From £18,2357

The Seat Leon ST, a compact estate, is the most practical addition to the growing Leon lineup. However, some will argue the rugged, somewhat go anywhere X-Perience is the better option. Nonetheless both are Seat Leon's underneath.

Seat’s award-garlanded and briskly selling Leon is the lynchpin of the Spanish brand’s range, which doesn’t contain a huge number of models but does offer increasing variations on them.

You can buy a Seat Ibiza as a three door, a five-door and an estate, and the Leon has been multiplying along the same lines with the recent arrival of the three-door hatch and now this Sports Tourer estate.

The ST rides on the same wheelbase as the five-door hatch but carries 27cm of extra length aft of the rear axle, boosting its seats-up load space to 587 litres.

Fell the backrests, and that rises to 1470 litres, easily topping the hatch’s volume as well as the space offered by the recently deleted Audi A4-based Exeo ST. So it’s commodious, and convenient too.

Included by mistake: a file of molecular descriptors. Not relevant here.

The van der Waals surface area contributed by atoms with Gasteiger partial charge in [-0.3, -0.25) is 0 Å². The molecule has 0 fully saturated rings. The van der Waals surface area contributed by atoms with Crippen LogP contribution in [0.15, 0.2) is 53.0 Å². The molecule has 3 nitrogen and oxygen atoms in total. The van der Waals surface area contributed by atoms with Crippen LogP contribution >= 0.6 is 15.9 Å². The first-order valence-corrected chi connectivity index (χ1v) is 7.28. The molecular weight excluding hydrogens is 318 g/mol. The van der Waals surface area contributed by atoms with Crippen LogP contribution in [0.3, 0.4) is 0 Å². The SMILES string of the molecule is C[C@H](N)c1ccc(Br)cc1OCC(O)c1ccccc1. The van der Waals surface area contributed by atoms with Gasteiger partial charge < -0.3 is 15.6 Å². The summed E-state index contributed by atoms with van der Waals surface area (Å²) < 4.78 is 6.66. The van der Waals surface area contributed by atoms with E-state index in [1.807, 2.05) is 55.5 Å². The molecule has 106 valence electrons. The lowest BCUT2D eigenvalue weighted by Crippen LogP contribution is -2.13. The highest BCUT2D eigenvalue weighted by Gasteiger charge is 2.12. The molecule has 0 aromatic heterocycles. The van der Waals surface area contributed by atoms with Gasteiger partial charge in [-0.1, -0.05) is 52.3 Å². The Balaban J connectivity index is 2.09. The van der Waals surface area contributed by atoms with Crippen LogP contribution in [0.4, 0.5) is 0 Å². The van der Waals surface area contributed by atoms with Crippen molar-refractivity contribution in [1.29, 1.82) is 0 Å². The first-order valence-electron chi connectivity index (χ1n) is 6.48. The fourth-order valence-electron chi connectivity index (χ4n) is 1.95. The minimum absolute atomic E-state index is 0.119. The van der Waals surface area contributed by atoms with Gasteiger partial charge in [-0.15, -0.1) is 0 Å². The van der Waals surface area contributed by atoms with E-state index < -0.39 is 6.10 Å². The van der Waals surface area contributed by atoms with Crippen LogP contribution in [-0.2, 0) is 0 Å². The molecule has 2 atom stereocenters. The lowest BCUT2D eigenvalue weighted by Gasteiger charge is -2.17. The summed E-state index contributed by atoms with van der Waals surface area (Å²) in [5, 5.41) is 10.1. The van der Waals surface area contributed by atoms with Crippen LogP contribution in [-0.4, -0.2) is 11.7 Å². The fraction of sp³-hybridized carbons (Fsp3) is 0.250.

The backrests spring forwards when you tug their release levers, and although the seat cushion doesn’t fold to provide a protective bulkhead, the floor is relatively flat. You can also tip the front passenger’s seat’s backrest forward for long loads and the boot is usefully flat-sided space.

A shame, though, that the roll-out parcel shelf can’t be tilted upwards to ease loading, and that the double load floor is an option, along with picnic tables and bag hooks. More positively, the Leon’s plentiful rear seat room isn’t compromised by its re-engineering as an estate.

This enlarged Leon remains handsome too, the crisply rendered crease lines of the hatch satisfyingly reprised on this estate. And despite its extra length, the ST doesn’t suffer with an over-bulky rear end either.

Up front, its engine range mirrors that of the five door, a 1.2 turbo of 108bhp, a 123bhp and 148bhp 1.4 turbos and a 178bhp 1.8 providing the petrol choice. Diesels run to a 108bhp 1.6, and a 2.0 litre of either 148bhp or 182bhp.

The Leon’s suite of electronic driver aids is extended with the estate’s debut, radar-governed cruise control, electronically controlled dampers and variable-ratio steering options joining the blind-spot alert, drowsiness monitoring, intelligent braking and main beam assistance previously offered.